RootsTech, Delicious, Regular Expressions, More: Monday Afternoon Buzz, February 1, 2016


FamilySearch has announced the free broadcasts for this year’s RootsTech. Two of my favorites, Amy Crow and Anne Mitchell, are on the list.


You’re more used to hearing about online services adding feeds, but Delicious is actually discontinuing its premium service. “While we appreciate the passionate users who paid to use our service, the bottom line is that there have not been enough to support the resources required to maintain separate functionality.”


I love this! Crosswords to help you learn regular expressions. “If you’ve been using regular expressions for a long time, they aren’t very hard. But learning them for the first time can be tedious. Unless you try your hand at regular expression crosswords. The clues are regular expressions and the rows and columns all have to match the corresponding regular expressions.”

Lifehacker has a read-it-later smackdown between Pocket and Instapaper. I didn’t read anything here that will tear me away from Pocket, but now I want to go try the IFTTT recipes.

Because sometimes they’re just annoying: How to uninstall extensions in several different browsers.

SEO Book has an extensive infographic about Google SEO. It’s not really detailed enough for minutiae, but if you’re an end-user and you just want to get an idea of all the factors/decisions/cosmic rays influencing Google rankings, this is a nicely-organized graphic to explore.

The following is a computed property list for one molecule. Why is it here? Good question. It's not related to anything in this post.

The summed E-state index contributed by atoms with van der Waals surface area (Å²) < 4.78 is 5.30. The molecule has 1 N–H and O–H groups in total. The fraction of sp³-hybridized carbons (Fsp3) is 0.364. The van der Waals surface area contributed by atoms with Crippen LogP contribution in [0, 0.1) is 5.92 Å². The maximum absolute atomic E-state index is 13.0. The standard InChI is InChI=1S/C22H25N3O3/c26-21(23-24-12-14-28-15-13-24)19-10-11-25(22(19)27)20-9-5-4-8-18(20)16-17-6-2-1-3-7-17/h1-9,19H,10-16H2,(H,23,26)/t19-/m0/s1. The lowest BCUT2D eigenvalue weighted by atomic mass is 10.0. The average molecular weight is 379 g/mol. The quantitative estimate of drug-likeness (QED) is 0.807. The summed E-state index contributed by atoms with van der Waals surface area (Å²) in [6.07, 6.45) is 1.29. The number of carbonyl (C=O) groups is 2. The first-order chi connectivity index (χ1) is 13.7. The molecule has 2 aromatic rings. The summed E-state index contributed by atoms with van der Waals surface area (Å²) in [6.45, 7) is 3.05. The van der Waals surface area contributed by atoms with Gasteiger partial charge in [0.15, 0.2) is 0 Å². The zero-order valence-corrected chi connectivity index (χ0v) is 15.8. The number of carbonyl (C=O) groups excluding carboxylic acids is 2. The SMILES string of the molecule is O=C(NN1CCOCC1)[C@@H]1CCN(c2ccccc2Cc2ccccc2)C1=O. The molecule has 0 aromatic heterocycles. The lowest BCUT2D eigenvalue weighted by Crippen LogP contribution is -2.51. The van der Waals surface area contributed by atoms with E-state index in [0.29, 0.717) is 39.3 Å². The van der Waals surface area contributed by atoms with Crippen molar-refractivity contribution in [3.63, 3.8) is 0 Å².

Very interesting: an Elon student is teaching piano on Instagram – 15 seconds at a time. “Individual lesson may be short, but in a few short weeks, active followers can quickly build up a knowledge base. Instagram followers aren’t the only ones that have taken notice of his unique teaching style. [Addison] Horner recently presented at the Music Teachers National Association Collegiate Piano Pedagogy Symposium.”

Happy 9th blogiversary to Larry Ferlazzo! If you have any interest in teaching, English, or ESL, check out his blog. It’s good stuff.

More birthdays! Distributed Proofreaders is 15 years old and has digitized 30,000 books. “Founded 1 October 2000, Distributed Proofreaders is a crowdsourced website whose volunteers convert books to electronic formats and make them available for free distribution via Project Gutenberg.”


From ZDNet: Your social data is doomed, and don’t count on Facebook to save you. “Our data at public service providers like Facebook and Google has a single purpose — to be monetized in exchange for being able to be share that data with others. That is the contract which is well-understood. The data has significance to the provider only if it can be monetized in some way. So status updates, tagging, photographs, videos and the like will only be stored long term if they have value to the provider.” Good afternoon, Internet…

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Categories: afternoonbuzz

2 replies »

  1. Not just a comment on this article! Thank you for the round up of stuff so regularly and so interestingly! I just dabble in digital humanities but it is intriguing to get a glimpse of what else is going on. Keep going!

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